Your Friday Mobile Pint: the top mobile stories from the past 24 hours, good to the last drop.
Twitter’s secret bid for Instagram led Facebook to pay up (via GigaOM)
What do they want, a gold star?
One in four iPad owners are first-time Apple buyers (via BGR)
NPD Group on Thursday released the results of its Apple Ecosystem Study, which suggests that almost 25% of U.S. iPad owners are first-time Apple buyers. The firm’s data, as reported by AppleInsider, indicated that 33% of U.S. households own Apple products, with a majority owning an iPod.
Viddy Is Raising $30M At A $370M Valuation (via TechCrunch)
Someone wise once said “If Instagram for video were to happen it would look nothing like Instagram” but whoever said this didn’t tell Viddy, which for the most part looks exactly like Instagram for video.
Google wanted to sell 10m Android tablets a year in 2011, have 33 percent marketshare (via The Verge)
If wishes were kisses and moon pies, I guess.
Hojoki Launches Mobile Apps to Cut Through Cloud Confusion (via BetaKit)
German startup Hojoki, which today announced its iPhone and Android mobile applications, is hoping to make managing multiple cloud-based productivity apps easier, by aggregating activity streams from some of the most-used services under one roof.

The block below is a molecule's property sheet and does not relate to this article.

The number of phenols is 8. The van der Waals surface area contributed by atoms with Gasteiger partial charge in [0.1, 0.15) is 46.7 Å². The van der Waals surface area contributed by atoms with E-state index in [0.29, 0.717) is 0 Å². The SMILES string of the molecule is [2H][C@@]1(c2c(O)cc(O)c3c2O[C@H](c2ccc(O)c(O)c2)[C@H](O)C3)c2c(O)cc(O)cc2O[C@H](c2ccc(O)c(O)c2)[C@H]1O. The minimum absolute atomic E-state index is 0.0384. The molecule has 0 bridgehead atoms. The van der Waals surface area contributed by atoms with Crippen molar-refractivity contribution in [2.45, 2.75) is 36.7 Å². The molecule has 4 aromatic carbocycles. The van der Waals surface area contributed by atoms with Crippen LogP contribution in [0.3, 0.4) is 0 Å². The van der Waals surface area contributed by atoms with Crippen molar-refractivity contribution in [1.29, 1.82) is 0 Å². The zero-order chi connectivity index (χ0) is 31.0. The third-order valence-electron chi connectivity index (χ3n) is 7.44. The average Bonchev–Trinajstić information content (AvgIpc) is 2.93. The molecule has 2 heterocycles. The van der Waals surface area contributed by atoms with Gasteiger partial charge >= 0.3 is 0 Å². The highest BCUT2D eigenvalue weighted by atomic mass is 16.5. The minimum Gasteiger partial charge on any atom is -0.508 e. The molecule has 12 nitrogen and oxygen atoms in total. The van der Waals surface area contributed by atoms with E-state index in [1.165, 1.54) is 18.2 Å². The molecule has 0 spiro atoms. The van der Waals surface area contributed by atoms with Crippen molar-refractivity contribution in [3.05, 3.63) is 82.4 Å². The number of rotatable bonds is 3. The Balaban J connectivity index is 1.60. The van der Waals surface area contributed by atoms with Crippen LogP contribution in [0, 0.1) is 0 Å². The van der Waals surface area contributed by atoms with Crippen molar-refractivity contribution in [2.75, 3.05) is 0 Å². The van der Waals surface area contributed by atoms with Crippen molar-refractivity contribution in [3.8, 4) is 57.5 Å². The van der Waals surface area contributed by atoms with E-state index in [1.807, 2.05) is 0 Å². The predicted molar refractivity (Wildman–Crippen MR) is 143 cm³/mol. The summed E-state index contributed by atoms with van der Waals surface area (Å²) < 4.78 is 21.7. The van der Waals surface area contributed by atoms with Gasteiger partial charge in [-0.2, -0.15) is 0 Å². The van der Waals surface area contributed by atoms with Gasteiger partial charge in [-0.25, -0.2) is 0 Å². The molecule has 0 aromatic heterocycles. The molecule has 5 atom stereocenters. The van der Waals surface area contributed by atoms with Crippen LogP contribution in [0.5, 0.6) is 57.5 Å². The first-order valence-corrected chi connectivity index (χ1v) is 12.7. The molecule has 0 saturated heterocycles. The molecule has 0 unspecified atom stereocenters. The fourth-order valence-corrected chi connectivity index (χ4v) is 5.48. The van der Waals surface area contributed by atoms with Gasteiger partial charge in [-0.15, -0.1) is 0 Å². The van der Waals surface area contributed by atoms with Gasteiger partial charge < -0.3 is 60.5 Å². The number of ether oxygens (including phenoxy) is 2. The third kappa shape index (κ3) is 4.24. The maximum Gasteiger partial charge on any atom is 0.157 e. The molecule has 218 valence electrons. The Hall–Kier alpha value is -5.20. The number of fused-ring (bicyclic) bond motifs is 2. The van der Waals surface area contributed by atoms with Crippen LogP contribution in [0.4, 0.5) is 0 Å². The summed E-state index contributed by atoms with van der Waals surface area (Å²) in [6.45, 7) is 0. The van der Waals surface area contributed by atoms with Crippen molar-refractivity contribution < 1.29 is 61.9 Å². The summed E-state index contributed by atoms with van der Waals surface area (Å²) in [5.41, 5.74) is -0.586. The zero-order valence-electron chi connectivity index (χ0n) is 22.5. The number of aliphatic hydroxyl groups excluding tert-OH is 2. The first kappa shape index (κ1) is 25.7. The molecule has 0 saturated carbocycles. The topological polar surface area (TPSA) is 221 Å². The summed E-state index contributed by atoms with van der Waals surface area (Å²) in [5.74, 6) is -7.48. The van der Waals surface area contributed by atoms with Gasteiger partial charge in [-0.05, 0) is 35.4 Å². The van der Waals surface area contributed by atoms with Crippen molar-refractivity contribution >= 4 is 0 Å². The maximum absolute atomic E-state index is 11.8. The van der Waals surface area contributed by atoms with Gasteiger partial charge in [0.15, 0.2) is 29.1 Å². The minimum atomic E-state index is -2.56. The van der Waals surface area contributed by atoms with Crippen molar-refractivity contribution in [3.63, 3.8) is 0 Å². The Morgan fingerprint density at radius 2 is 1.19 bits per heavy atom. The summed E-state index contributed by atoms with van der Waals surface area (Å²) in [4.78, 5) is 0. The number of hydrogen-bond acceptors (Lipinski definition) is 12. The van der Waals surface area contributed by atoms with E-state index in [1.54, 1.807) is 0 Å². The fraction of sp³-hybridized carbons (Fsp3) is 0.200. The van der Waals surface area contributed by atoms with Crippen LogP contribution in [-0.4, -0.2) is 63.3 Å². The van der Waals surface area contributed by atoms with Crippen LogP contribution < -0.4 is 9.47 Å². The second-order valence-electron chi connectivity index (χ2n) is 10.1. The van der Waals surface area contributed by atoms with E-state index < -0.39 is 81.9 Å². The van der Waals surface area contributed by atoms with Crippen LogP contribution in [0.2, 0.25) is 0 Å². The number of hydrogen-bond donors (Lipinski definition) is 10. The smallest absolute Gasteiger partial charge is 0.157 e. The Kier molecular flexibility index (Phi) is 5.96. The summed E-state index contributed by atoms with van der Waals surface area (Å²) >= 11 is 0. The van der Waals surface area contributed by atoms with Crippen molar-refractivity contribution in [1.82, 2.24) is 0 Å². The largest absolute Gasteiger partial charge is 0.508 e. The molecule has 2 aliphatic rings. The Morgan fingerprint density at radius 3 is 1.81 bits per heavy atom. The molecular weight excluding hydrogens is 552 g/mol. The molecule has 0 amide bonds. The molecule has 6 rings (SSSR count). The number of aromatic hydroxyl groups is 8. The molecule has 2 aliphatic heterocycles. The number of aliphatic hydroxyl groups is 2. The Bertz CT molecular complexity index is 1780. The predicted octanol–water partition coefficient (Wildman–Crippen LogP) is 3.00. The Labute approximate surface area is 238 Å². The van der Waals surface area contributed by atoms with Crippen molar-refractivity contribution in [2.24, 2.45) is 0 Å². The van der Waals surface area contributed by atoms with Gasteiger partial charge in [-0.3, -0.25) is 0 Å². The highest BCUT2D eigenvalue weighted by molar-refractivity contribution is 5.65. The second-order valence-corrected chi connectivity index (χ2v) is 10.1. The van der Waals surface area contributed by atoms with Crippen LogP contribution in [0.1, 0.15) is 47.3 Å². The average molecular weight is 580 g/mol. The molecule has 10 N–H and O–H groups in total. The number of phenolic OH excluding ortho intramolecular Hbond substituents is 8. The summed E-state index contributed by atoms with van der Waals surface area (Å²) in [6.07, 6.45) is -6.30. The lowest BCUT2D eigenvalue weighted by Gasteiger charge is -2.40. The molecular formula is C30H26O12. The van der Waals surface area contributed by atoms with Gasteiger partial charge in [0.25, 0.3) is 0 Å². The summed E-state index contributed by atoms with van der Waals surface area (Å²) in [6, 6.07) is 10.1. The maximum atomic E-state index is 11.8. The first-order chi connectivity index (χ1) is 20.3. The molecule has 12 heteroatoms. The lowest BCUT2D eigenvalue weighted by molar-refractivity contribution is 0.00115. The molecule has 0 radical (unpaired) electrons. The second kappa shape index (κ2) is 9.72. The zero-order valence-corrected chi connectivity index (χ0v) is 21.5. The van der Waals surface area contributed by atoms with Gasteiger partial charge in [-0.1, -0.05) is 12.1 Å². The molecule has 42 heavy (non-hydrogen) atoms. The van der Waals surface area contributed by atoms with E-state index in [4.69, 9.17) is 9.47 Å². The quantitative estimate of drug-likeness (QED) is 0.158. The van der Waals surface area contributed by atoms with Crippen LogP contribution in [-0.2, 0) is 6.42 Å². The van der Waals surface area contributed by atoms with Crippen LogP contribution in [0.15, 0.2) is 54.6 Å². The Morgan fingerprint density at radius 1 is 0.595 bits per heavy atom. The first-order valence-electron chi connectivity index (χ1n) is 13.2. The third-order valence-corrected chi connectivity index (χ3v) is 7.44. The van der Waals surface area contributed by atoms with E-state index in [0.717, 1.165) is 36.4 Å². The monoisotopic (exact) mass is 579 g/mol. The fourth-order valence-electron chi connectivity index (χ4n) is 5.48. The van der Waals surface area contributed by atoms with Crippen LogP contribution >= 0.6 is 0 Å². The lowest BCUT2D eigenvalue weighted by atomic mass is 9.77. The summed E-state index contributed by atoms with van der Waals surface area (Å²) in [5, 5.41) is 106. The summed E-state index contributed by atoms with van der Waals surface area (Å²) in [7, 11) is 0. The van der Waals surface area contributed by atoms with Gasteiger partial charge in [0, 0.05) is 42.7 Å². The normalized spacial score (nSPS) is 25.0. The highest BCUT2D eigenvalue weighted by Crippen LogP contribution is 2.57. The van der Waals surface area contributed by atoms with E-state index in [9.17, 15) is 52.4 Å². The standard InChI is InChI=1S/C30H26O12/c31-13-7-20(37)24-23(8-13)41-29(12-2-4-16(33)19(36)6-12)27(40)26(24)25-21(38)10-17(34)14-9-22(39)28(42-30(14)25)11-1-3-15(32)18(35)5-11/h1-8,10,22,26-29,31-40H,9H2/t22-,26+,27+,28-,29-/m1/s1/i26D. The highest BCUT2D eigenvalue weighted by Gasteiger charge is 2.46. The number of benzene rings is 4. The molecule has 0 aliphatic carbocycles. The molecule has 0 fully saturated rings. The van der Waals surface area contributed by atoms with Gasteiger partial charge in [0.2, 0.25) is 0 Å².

Social Networking And Gaming Mobile Apps Are Now Neck-And-Neck For Time Spent On Android, iOS (via TechCrunch)
You can actually visually see the changes on the charts compared to a year ago. Today apps like Viddy, Socialcam and Instagram are in the Top 5 free in the U.S. on iOS. These are all apps for sharing content like videos and friends. A year ago, these would have probably been mostly games.
What happens when you give Kindles to kids in Ghana? (via GigaOM)
Nonprofit Worldreader gives Kindles to students in sub-Saharan Africa (and is working on a reading app for mobile phones). The organization just published the results of iREAD, its year-long pilot program in Ghana, and many of the findings are promising: Primary school students with access to e-readers showed significant improvement in reading skills and in time spent reading, and the program is cost-effective.
Google: We’re fine with keeping you waiting for slow Android updates (via BGR)
The technical lead developer on the Android Open Source Project believes the slow update rate many Android users have had to endure is “very reasonable.”
The Real “Mobile First” Companies (via ReadWriteWeb)
Big names like Facebook, Amazon, Mozilla and Microsoft delve into the mobile pool but still provide fundamentally desktop and browser-based offerings. Google components, even with its Android operating system, are still primarily Web-centric. When it comes to true “mobile first,” there are only a handful of companies that have taken the plunge.